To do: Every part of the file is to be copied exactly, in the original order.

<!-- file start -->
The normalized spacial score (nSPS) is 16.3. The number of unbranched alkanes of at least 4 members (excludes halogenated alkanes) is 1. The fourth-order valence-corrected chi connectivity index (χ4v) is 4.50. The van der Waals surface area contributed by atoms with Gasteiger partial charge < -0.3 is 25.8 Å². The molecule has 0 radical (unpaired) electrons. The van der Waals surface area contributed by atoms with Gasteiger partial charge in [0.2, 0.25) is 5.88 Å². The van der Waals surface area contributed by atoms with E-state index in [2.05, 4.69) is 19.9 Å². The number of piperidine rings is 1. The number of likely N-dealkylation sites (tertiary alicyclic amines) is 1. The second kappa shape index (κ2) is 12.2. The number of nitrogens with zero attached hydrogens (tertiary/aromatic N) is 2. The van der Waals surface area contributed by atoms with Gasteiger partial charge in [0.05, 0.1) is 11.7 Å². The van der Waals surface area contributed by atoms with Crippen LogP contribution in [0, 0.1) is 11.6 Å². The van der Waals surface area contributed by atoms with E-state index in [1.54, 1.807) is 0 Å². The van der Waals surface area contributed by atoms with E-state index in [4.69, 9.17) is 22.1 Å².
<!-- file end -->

The normalized spacial score (nSPS) is 16.3. The number of unbranched alkanes of at least 4 members (excludes halogenated alkanes) is 1. The fourth-order valence-corrected chi connectivity index (χ4v) is 4.50. The van der Waals surface area contributed by atoms with Gasteiger partial charge < -0.3 is 25.8 Å². The molecule has 0 radical (unpaired) electrons. The van der Waals surface area contributed by atoms with Gasteiger partial charge in [0.2, 0.25) is 5.88 Å². The van der Waals surface area contributed by atoms with E-state index in [2.05, 4.69) is 19.9 Å². The number of piperidine rings is 1. The number of likely N-dealkylation sites (tertiary alicyclic amines) is 1. The second kappa shape index (κ2) is 12.2. The number of nitrogens with zero attached hydrogens (tertiary/aromatic N) is 2. The van der Waals surface area contributed by atoms with Gasteiger partial charge in [0.05, 0.1) is 11.7 Å². The van der Waals surface area contributed by atoms with Crippen LogP contribution in [0, 0.1) is 11.6 Å². The van der Waals surface area contributed by atoms with E-state index in [1.54, 1.807) is 0 Å². The van der Waals surface area contributed by atoms with E-state index in [4.69, 9.17) is 22.1 Å².